ATMjackpot: A New ATM-manipulating Malware Discovered by Researchers

A research team from California recently uncovered a new malware variant – dubbed ATMjackpot – capable of forcing ATMs to dispense cash.

The “jackpotting” malware is said to resemble the ATM Ripper variant, responsible for a spate of ATM attacks in Thailand. Cybercriminals were said to have stolen about US$346,000 from 21 machines in the process.

Security experts discovered ATMjackpot to have a timestamp of March 2018, with the place of origin being Hong Kong. They also concluded that it is most likely still in its development stages when they first saw it last month.

Proximity to an ATM is required to be able to apply jackpotting malware. The money inside such machines are generally secure from attacks by force, but hackers usually go for the ATM’s motherboard as its lock is easier to destroy or pick apart.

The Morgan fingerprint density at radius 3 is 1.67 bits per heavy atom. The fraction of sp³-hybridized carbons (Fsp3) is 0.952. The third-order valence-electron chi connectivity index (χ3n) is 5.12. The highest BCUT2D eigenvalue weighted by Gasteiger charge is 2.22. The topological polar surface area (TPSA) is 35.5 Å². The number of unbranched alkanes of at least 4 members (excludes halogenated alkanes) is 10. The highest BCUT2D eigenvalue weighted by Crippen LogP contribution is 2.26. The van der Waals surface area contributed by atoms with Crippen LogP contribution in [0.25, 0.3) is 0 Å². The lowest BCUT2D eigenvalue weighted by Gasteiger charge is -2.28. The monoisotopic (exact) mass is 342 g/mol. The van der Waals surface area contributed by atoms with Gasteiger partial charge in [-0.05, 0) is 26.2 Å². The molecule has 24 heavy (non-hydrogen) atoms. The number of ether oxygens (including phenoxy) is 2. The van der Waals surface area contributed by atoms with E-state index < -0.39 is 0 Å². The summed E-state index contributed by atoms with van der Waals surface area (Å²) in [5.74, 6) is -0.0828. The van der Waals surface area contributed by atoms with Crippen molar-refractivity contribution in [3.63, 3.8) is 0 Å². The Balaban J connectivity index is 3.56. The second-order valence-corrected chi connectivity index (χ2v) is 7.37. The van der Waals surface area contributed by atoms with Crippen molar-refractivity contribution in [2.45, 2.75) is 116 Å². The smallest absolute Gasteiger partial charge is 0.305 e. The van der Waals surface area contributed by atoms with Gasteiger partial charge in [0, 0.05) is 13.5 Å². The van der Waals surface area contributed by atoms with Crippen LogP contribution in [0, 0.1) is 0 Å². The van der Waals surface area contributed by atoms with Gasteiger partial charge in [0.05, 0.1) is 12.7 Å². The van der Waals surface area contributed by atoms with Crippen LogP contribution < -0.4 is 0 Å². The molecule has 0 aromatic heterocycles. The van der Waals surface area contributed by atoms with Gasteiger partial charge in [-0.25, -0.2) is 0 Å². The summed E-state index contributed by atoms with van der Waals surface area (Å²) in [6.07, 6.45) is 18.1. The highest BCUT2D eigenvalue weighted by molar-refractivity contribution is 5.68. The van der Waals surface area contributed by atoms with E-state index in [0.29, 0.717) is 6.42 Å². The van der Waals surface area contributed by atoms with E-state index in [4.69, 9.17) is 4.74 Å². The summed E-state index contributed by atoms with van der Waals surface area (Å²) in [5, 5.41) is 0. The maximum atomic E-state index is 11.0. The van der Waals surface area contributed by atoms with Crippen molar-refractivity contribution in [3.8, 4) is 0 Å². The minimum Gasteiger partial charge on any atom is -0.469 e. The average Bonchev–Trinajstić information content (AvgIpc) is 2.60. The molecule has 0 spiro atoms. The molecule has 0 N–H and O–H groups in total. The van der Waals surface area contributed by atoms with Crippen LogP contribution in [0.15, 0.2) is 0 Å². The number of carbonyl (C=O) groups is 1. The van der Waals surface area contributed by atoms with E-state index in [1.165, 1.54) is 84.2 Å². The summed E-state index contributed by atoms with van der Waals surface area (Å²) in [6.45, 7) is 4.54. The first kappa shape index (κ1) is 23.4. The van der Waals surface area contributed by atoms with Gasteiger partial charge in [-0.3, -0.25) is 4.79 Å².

To infect the ATM, hackers could do one of two things: use USB drives that install the ATMjackpot malware or directly connect their laptops to the machine.

Once the jackpotting malware successfully infiltrates the ATM’s motherboard, the machine could dispense at least $2,500 per minute.

As recent events have shown, even ATMs aren’t safe from the cleverest of cybercriminals.

Although some ATMs can have hundreds of thousands stored inside them, a majority of the machines have less than $10,000 in them – especially the less frequented machines that hackers tend to target.

This malware variant can be commonly seen in Europe and Asia, but there have already been instances in the United States. In February of this year, two hackers were arrested for targetting machines in the New England area.

Even though jackpotting malware might require proximity to ATMs, there have been a number of instances of remote attacks illustrating the perseverance and inventiveness of some hackers.

Cybercriminals can also work from a distance while someone else retrieves the cash for them. Although this might seem like a safer and easier method for hackers, they still need an employee’s credentials to remotely hack into an ATM.

This further stresses the importance of one’s online security – bank employee or not – as cybercriminals always come up with myriad ways of stealing from or taking advantage of vulnerable computers or devices.

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